With our renewed interest in analog computers, we are following the same path. There's a great deal of power to be had with analog techniques, but for many of the same reasons that we no longer wire are digital programs we also do not want to wire our analog programs. Aside from all the problems of jumper cables and the requirement that the programmer needs substantial electrical engineering knowledge, the biggest drawback to analog computing has been that you can't copy programs very easily. Essentially every program is physically handcrafted on the computer. We need the equivalent of an abstract text-based language that can be compiled into a set of instructions which guide the analog computer on how to make/map the physical connections. And of course, the analog computer needs to rewire itself using electronic, solid-state techniques.
The door on this new generation of analog computer programming is definitely open. Last month, at the Association for Computing Machinery’s (ACM) conference on Programming Language Design and Implementation, a paper was presented that described a compiler that uses a text based, high-level, abstraction language to generate the necessary low-level circuit wiring that defines the physical analog computing implementation. This research was done at MIT’s Computer Science and Artificial Intelligence Laboratory (CSAIL) and Dartmouth College. The main focus of their investigation was to improve the simulation of biological systems.
One of the first analog computer programs I wrote in my professional career was a simulation of pulmonary ventilation/diffusion/perfusion. It was "written" on an Applied Dynamics computer very similar to this model.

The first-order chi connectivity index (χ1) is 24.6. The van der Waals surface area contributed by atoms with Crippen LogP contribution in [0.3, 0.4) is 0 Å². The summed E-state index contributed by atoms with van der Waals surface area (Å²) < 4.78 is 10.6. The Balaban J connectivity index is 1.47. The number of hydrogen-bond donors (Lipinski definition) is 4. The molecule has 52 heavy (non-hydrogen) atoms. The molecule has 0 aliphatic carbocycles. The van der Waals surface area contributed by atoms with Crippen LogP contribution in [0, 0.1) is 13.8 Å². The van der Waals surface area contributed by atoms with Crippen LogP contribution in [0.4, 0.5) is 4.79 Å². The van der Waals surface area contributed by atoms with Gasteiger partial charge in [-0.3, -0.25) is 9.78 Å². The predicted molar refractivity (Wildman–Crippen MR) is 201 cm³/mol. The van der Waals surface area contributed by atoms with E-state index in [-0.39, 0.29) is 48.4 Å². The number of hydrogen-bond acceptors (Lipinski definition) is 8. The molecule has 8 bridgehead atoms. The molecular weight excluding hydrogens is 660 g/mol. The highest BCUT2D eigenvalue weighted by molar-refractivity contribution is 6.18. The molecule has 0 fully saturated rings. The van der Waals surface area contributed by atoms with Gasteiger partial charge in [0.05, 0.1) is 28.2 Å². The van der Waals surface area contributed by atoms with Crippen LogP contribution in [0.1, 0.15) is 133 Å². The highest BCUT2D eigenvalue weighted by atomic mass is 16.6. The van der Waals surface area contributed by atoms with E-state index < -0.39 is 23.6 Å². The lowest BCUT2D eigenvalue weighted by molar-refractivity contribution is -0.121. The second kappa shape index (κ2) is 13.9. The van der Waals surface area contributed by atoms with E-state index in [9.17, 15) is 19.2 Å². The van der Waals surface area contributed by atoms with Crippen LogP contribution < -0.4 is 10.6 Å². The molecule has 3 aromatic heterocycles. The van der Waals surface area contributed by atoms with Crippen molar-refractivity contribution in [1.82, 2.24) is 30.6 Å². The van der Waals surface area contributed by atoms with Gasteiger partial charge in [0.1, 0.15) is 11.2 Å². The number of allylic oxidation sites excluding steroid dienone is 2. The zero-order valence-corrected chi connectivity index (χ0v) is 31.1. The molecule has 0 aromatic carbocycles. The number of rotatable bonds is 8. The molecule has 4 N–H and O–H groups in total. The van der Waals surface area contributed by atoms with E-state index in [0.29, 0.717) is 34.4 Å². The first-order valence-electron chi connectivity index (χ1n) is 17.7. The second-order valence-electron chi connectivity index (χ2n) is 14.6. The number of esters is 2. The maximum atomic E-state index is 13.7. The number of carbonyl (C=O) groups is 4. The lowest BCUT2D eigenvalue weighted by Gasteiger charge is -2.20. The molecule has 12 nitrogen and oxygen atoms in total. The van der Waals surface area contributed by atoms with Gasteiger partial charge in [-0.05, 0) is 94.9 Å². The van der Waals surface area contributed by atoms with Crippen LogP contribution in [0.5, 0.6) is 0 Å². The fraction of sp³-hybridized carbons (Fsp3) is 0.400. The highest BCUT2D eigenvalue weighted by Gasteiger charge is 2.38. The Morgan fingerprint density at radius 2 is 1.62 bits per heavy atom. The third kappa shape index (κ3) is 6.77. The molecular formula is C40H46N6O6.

The researchers tested their compiler on several sets of differential equations (remember, differential equations are the best way to describe dynamic systems and are also what analog computers are best at). Some of the smaller sets of four or five equations took about a minute to generate the wiring map for the computation. For the most complicated example involving 75 related differential equations the compilation took almost an hour. Even in the compiler's primordial, early stages this is far faster than any human could do. The pulmonary program I mentioned above used less than 20 differential equations and took me at least two weeks before I had a workable program. Analog compiler technology is just in its infancy so it seems quite likely that dramatic advances in speed, complexity, and robustness will be coming soon.
As Adrian Sampson, an assistant professor of computer science at Cornell University said “‘Digital’ is almost synonymous with ‘computer’ today, but that’s actually kind of a shame. Everybody knows that analog hardware can be incredibly efficient — if we could use it productively. This paper is the most promising compiler work I can remember that could let mere mortals program analog computers. The clever thing they did is to target a kind of problem where analog computing is already known to be a good match — biological simulations — and build a compiler specialized for that case. I hope Sara, Rahul, and Martin keep pushing in this direction, to bring the untapped efficiency potential of analog components to more kinds of computing.”
No doubt, there is a resurgence in analog computing today. Here are some other things to check out: